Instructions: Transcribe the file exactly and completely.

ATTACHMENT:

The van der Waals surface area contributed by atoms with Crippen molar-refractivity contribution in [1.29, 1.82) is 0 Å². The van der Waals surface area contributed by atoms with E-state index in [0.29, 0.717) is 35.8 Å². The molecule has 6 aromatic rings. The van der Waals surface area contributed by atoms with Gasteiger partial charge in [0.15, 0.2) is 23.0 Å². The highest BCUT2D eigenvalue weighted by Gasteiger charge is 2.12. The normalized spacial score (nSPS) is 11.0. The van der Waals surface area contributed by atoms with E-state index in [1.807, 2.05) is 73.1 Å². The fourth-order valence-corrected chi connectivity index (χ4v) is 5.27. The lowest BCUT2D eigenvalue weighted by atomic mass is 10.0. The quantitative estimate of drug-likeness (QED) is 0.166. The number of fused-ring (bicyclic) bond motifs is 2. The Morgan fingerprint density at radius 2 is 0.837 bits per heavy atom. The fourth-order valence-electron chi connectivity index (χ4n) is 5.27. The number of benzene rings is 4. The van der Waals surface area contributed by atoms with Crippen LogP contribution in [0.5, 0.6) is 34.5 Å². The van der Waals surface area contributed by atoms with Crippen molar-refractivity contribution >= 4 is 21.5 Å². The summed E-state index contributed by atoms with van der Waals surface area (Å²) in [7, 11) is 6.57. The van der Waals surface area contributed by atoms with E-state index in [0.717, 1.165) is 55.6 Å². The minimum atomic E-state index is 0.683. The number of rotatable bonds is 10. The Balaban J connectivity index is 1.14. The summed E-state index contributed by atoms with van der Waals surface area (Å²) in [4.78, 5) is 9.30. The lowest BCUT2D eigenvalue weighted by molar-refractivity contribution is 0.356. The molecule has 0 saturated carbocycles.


The van der Waals surface area contributed by atoms with Crippen molar-refractivity contribution in [1.29, 1.82) is 0 Å². The van der Waals surface area contributed by atoms with E-state index in [0.29, 0.717) is 35.8 Å². The molecule has 6 aromatic rings. The van der Waals surface area contributed by atoms with Gasteiger partial charge in [0.15, 0.2) is 23.0 Å². The highest BCUT2D eigenvalue weighted by Gasteiger charge is 2.12. The normalized spacial score (nSPS) is 11.0. The van der Waals surface area contributed by atoms with E-state index in [1.807, 2.05) is 73.1 Å². The fourth-order valence-corrected chi connectivity index (χ4v) is 5.27. The lowest BCUT2D eigenvalue weighted by atomic mass is 10.0. The quantitative estimate of drug-likeness (QED) is 0.166. The number of fused-ring (bicyclic) bond motifs is 2. The Morgan fingerprint density at radius 2 is 0.837 bits per heavy atom. The fourth-order valence-electron chi connectivity index (χ4n) is 5.27. The number of benzene rings is 4. The van der Waals surface area contributed by atoms with Crippen LogP contribution in [0.5, 0.6) is 34.5 Å². The van der Waals surface area contributed by atoms with Crippen molar-refractivity contribution >= 4 is 21.5 Å². The summed E-state index contributed by atoms with van der Waals surface area (Å²) in [7, 11) is 6.57. The van der Waals surface area contributed by atoms with E-state index in [0.717, 1.165) is 55.6 Å². The minimum atomic E-state index is 0.683. The number of rotatable bonds is 10. The Balaban J connectivity index is 1.14. The summed E-state index contributed by atoms with van der Waals surface area (Å²) in [4.78, 5) is 9.30. The lowest BCUT2D eigenvalue weighted by molar-refractivity contribution is 0.356. The molecule has 0 saturated carbocycles.